With the endorsement of former governors Democrat Jim Hunt and Republican Jim Holshouser, North Carolina Voters for Clean Elections and Justice at Stake today announced a campaign to save the state’s judicial public financing program.
The Judges Not Politicians campaign comes at a time when three separate Republican-sponsored bills — H451, S495 and S541 — are pending in the General Assembly to eliminate the public financing system — the first of its kind across the country and the model for other states seeking to control the influence of special interests in judicial elections.
The threatened elimination of that system has triggered a bipartisan pushback from state judges, politicians and members of the business community who see the inherent value in keeping political money away from the bench.
Even before the current bills were introduced, a group of NC business and civic leaders along with Hunt and Holshouser wrote state legislators in support of the program:
. . . we join together to urge you to protect the integrity of the judicial system and preserve the judicial public financing program and Public Campaign Fund. Many of us would prefer a different model for selecting judges, but as long as we elect the members of our state’s top courts, we should continue this vital program.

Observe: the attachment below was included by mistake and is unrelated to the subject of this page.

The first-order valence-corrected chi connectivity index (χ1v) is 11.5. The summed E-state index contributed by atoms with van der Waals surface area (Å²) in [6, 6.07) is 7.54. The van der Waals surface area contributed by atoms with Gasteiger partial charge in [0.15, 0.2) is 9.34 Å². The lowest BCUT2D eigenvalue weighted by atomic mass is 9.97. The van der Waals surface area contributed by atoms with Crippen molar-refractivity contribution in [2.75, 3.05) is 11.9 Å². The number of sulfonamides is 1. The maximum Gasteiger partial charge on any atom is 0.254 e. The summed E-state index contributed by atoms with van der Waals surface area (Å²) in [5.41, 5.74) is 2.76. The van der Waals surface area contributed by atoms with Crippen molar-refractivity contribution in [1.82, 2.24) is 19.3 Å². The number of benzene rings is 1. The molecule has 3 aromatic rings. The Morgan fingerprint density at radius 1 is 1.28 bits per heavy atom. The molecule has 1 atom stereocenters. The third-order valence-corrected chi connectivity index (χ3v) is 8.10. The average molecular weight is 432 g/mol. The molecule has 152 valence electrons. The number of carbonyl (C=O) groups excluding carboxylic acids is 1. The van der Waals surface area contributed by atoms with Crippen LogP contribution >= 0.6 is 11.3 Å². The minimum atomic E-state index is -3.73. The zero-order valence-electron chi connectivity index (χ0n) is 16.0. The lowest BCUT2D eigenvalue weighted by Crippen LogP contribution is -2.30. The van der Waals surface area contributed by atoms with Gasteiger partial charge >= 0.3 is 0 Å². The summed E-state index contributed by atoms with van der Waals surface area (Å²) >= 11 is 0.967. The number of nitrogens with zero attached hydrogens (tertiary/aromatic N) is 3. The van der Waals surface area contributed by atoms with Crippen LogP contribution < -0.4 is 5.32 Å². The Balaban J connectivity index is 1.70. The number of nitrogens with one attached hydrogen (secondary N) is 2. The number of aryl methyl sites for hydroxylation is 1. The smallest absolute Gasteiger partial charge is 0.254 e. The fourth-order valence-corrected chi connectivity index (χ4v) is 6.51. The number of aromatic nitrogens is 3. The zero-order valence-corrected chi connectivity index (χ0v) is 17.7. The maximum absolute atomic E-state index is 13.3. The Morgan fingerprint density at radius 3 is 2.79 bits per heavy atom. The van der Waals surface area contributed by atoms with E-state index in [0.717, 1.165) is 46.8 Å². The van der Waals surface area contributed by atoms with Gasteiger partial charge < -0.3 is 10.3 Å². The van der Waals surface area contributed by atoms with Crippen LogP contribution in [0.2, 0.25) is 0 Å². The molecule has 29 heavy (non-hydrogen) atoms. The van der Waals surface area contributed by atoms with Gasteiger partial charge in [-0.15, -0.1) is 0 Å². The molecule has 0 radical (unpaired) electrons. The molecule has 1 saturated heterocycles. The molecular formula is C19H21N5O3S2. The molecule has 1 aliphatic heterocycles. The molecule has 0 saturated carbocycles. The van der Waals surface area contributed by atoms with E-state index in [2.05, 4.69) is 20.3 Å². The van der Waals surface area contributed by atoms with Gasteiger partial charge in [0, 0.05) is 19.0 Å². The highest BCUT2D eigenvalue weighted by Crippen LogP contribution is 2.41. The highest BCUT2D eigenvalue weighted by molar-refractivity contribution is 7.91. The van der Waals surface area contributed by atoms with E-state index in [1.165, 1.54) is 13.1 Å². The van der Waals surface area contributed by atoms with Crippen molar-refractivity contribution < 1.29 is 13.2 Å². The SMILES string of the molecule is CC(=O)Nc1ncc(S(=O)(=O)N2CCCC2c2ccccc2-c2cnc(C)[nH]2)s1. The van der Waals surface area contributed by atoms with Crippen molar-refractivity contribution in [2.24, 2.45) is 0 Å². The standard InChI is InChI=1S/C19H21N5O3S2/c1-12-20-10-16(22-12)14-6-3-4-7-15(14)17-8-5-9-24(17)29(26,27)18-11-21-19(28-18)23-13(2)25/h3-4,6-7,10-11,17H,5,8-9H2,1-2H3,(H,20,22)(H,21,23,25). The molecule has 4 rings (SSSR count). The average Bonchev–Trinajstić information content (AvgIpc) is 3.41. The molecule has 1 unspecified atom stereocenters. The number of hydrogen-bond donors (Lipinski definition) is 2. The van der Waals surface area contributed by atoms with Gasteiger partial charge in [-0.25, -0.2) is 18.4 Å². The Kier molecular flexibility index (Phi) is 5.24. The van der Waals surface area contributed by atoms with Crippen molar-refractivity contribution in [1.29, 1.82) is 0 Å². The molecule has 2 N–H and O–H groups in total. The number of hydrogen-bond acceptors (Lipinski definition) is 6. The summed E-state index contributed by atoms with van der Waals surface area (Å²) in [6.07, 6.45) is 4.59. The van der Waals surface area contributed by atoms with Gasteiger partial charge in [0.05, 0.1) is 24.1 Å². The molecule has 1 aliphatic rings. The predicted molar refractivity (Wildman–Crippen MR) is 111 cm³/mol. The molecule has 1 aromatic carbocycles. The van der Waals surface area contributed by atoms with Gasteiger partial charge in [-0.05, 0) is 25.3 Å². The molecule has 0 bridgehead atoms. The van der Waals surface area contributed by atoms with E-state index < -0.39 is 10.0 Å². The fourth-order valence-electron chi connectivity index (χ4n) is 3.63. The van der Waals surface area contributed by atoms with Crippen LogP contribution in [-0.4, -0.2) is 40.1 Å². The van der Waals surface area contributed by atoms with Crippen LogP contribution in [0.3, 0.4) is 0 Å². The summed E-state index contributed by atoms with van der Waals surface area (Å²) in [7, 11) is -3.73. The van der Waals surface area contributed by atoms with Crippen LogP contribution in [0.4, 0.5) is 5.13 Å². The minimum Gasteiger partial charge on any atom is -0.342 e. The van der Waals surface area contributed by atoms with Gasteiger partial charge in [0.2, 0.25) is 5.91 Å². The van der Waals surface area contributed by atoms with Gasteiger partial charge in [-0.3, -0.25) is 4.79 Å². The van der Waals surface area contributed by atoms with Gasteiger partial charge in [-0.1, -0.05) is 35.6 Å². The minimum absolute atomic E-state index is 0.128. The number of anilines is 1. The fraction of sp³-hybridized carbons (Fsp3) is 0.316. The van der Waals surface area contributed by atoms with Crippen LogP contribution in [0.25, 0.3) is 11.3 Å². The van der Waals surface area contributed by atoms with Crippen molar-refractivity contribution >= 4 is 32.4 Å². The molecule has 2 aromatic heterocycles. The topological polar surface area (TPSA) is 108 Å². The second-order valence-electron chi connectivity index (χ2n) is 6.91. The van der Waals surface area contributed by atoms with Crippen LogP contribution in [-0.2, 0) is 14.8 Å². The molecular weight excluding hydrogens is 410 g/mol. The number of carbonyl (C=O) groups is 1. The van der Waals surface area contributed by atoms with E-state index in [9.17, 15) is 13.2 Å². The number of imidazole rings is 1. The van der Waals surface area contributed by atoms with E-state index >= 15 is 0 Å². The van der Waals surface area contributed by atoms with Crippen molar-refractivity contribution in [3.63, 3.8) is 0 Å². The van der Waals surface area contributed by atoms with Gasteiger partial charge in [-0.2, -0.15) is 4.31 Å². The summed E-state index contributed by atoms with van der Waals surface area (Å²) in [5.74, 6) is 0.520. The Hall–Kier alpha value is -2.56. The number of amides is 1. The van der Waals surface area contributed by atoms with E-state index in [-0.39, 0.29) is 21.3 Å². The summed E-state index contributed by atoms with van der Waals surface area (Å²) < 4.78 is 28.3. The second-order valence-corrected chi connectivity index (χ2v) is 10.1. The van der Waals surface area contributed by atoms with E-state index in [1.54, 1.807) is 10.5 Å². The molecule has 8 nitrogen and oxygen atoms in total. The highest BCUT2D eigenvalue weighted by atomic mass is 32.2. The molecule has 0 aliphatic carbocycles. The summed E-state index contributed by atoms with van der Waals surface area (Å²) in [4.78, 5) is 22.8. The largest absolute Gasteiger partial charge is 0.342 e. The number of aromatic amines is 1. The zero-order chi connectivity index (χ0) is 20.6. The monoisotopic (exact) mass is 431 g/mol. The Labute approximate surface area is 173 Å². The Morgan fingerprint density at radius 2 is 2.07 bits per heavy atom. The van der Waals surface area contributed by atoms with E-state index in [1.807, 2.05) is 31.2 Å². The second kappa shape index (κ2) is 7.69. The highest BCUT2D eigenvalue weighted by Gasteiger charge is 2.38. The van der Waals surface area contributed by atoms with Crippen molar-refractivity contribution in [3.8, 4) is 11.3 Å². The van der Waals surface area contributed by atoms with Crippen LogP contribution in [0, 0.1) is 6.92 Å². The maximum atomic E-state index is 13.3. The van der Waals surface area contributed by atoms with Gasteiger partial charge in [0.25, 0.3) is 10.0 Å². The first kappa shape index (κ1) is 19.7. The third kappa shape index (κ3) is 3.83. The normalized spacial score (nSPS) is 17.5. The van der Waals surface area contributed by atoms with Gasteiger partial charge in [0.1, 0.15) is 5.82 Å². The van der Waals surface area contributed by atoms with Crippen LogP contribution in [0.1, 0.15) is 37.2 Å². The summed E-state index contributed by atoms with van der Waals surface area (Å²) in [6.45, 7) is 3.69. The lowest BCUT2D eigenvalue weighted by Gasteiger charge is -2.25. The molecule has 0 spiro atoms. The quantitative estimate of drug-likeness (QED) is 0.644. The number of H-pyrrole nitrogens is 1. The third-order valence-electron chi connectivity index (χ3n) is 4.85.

Hunt and Holshouser reiterated their support for public financing this weekend in an editorial that appeared in newspapers across the state:
As former Republican and Democratic governors, we often disagree. But here’s one area where we agree: North Carolina’s courts must be protected from the corrosive influence of special-interest campaign money.
Sitting Court of Appeals Judge J. Douglas McCullough, a Republican, likewise praised the public financing system during an interview on WUNC last week. McCullough discussed his own campaign, saying that he appreciated the integrity it helped maintain in the courts:
I enjoyed having the public financing because I had to quality for that…I had to go out and raise some money, but I didn’t have to raise an extensive amount of money that anybody would think would compromise me in any way. The most I could ask for was $500 dollars. . . I don’t think anybody’s going to think that raising those kind of sums is going to compromise somebody, particularly when you have to get it from so many people . . . It’s not like you are in the hands on one particular group or another.